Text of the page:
By Mark Gutglueck
Hal Reniff was a major league baseball pitcher from Ontario. He played professionally for 17 years, from 1956 until 1972. He spent seven years in the major leagues, and was a member of the final phase of the original New York Yankees Dynasty that endured from 1921 to 1964 before going dormant for 13 years. Reniff spent seven of those 17 years in the major leagues. His major league career, which lasted from 1961 to 1967, was sandwiched between his 1956 to 1962 and 1968 to 1972 stints in the minor leagues. During one of those years in the minors, 1959, he was arguably the best pitcher playing at that professional level.
Harold Eugene Reniff was born on July 2, 1938, in Warren, Ohio, the son of Harold G. Reniff, Sr. and Grace Eleanor Reniff. He was the great nephew of Joe “Moon” Harris, who played in the major leagues from 1914 to 1928. After playing baseball at Chaffey High School, from which he graduated at the age of 17 in 1956, he broke into organized baseball before eclipsing his 18th birthday with Kearney in the Nebraska State League. From 1957 to 1959 he played with Modesto in the California League, going to Salem in the Northwest League for a spell in 1958. In 1959, while playing for two different teams in two different leagues, Modesto in the California League and Greensboro in the Carolina League, he had a spectacular year, going 22-9 overall, that is 21-7 with Modesto and 1-2 with Greensboro, with 12 complete games out of 20 starts, 143 strikeouts, 94 walks and 2 shutouts in 186 innings pitched, with an ERA of 3.19. He played for Binghamton in the Eastern League and Amarillo in the Texas League in 1960, and Richmond in the International League in 1961.
A six foot tall 215 pound right-hander who was nicknamed “Porky,” Reniff was 22 years old when he made his big league debut on June 8, 1961, with the New York Yankees. In 1961 and 1962, he bounced back and forth between the Yankees, who were the World Series winners both of those years, and Richmond. He was in the bullpen during the Yankees’ World Series victory over the Cincinnati Reds, but did not pitch in any of the games. In 1963, when the Yankees would again make it to the World Series, he became a mainstay with the team, leading the Yankee pitching staff that year with 18 saves and chalking up a win-loss record of 4-3.. The following year, the Yankees would again go to the Fall Classic. That year, Reniff saved nine games and won six.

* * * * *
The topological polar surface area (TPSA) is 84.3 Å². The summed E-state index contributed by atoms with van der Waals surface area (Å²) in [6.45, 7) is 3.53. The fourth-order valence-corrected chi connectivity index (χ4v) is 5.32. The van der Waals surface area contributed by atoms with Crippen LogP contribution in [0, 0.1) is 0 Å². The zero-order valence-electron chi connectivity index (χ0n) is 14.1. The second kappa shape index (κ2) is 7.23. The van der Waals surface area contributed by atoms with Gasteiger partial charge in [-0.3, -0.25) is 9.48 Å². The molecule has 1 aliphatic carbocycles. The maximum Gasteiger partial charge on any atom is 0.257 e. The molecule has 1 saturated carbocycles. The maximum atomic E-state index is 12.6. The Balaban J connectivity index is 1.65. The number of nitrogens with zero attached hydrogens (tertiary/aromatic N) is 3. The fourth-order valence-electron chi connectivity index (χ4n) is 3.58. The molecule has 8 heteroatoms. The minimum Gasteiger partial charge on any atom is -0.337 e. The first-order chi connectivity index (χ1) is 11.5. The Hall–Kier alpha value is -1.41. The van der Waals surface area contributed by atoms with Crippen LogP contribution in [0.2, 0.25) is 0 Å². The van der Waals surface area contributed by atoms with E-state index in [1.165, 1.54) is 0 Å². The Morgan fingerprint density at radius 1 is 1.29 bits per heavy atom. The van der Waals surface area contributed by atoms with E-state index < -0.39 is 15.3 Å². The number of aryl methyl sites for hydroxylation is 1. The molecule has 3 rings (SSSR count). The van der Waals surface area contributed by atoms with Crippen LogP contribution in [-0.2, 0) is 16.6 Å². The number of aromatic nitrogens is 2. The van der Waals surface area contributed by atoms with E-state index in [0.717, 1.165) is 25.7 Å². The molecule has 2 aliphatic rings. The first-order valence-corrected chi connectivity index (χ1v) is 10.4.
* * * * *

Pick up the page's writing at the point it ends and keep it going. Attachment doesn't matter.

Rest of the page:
Overall, he had a spotless record in the World Series record, pitching 3.1 innings in relief in four games in 1963 and 1964 without yielding a single earned run.
The Yankees went into eclipse after losing the World Series to the St. Louis Cardinals in 1964. The team had been built around Mickey Mantle, who in 1952 inherited the role of star outfielder from Joe DiMaggio some 16 years after DiMaggio in 1936 had succeeded by two years Babe Ruth after Ruth left the Yankees in 1934. But by 1965, Mantle was growing ineffective because of his hobbling leg injuries and the Yankees lapsed into mediocrity.
On March 23, 1965, Reniff married Anne Noto.
Reniff had a sense of humor. According to sportswriter Vic Ziegel of the Daily News, on one occasion, after earlier games in the season had been rained out, the Yankees had to make up for one of those unplayed games on a previously scheduled off-day. There was little advance publicity for the game and the official attendance at the game was 413. As the game finished, Reniff asked the Yankees’ star pitcher, Jim Bouton if he brought his station wagon to the players’ parking lot. When Bouton said that he had, Reniff shot back, “Good, because the crowd needs a ride home.”
In the 1966 season, Reniff was the roommate of Yankees rookie pitcher Fritz Peterson.
In mid-season 1967, Reniff was 0-2 with the Yankees with no saves when he was traded to the Mets. With the Mets that year he recorded a record of 3-3 and had four saves.
He was sent down to the minors in 1968 with the Syracuse Chiefs of the International League and never made it back to the majors. He continued as a minor league pitcher from 1968 to 1972, and ended his baseball career at age 34.
Overall in the major leagues, he was 21-23 with 148 games finished, 45 saves, 314 strikeouts and 242 walks in 471.1 innings pitched, with an ERA of 3.27. Overall in the minors, he was 84-70 with 37 complete games out of 90 starts, 28 saves, 932 strikeouts, 687 walks and 5 shutouts in 1,205 innings pitched, with an ERA of 3.99. In 1959, he led the California League in wins with 21.
In addition to being the great nephew of Joe “Moon” Harris, Reniff was also related to several other professional baseball players: He was a great nephew of Dave Harris, a minor league pitcher in 1912; a great nephew of Jack Harris, another minor leaguer; a great nephew of Tom Harris, a minor leaguer in 1912; a great nephew of Ed Rodebaugh, a minor league pitcher from 1905-1909; and a cousin of Dick Clark, a minor league pitcher in 1948.
With his blond hair and blue eyes, after baseball, he was able to land a few acting jobs in Hollywood. He died at the age 66 in Ontario on September 7, 2004.
By Mark Gutglueck